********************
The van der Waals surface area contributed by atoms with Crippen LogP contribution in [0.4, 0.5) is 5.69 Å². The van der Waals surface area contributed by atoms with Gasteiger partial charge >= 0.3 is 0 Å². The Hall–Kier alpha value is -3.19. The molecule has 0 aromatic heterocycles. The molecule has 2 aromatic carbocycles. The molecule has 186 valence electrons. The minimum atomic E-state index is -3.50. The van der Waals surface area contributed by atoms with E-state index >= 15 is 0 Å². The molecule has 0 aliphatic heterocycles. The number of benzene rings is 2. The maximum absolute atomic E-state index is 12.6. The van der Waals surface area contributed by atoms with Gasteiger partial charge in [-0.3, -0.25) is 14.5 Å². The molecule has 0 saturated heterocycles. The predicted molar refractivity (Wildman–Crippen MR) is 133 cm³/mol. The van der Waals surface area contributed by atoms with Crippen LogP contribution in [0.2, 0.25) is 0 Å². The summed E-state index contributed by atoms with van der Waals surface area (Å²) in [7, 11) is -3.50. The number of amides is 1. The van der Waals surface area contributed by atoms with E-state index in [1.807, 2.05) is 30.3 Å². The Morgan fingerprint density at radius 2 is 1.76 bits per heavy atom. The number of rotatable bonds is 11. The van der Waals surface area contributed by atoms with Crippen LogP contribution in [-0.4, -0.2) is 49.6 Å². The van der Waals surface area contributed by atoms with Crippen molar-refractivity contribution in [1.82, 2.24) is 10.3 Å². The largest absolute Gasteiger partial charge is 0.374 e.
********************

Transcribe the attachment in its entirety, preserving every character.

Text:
The van der Waals surface area contributed by atoms with Crippen LogP contribution in [0.4, 0.5) is 5.69 Å². The van der Waals surface area contributed by atoms with Gasteiger partial charge >= 0.3 is 0 Å². The Hall–Kier alpha value is -3.19. The molecule has 0 aromatic heterocycles. The molecule has 2 aromatic carbocycles. The molecule has 186 valence electrons. The minimum atomic E-state index is -3.50. The van der Waals surface area contributed by atoms with E-state index >= 15 is 0 Å². The molecule has 0 aliphatic heterocycles. The number of benzene rings is 2. The maximum absolute atomic E-state index is 12.6. The van der Waals surface area contributed by atoms with Gasteiger partial charge in [-0.3, -0.25) is 14.5 Å². The molecule has 0 saturated heterocycles. The predicted molar refractivity (Wildman–Crippen MR) is 133 cm³/mol. The van der Waals surface area contributed by atoms with Crippen LogP contribution in [0.2, 0.25) is 0 Å². The summed E-state index contributed by atoms with van der Waals surface area (Å²) in [7, 11) is -3.50. The number of amides is 1. The van der Waals surface area contributed by atoms with E-state index in [1.807, 2.05) is 30.3 Å². The Morgan fingerprint density at radius 2 is 1.76 bits per heavy atom. The number of rotatable bonds is 11. The van der Waals surface area contributed by atoms with Crippen LogP contribution in [-0.4, -0.2) is 49.6 Å². The van der Waals surface area contributed by atoms with Crippen molar-refractivity contribution in [1.82, 2.24) is 10.3 Å². The largest absolute Gasteiger partial charge is 0.374 e.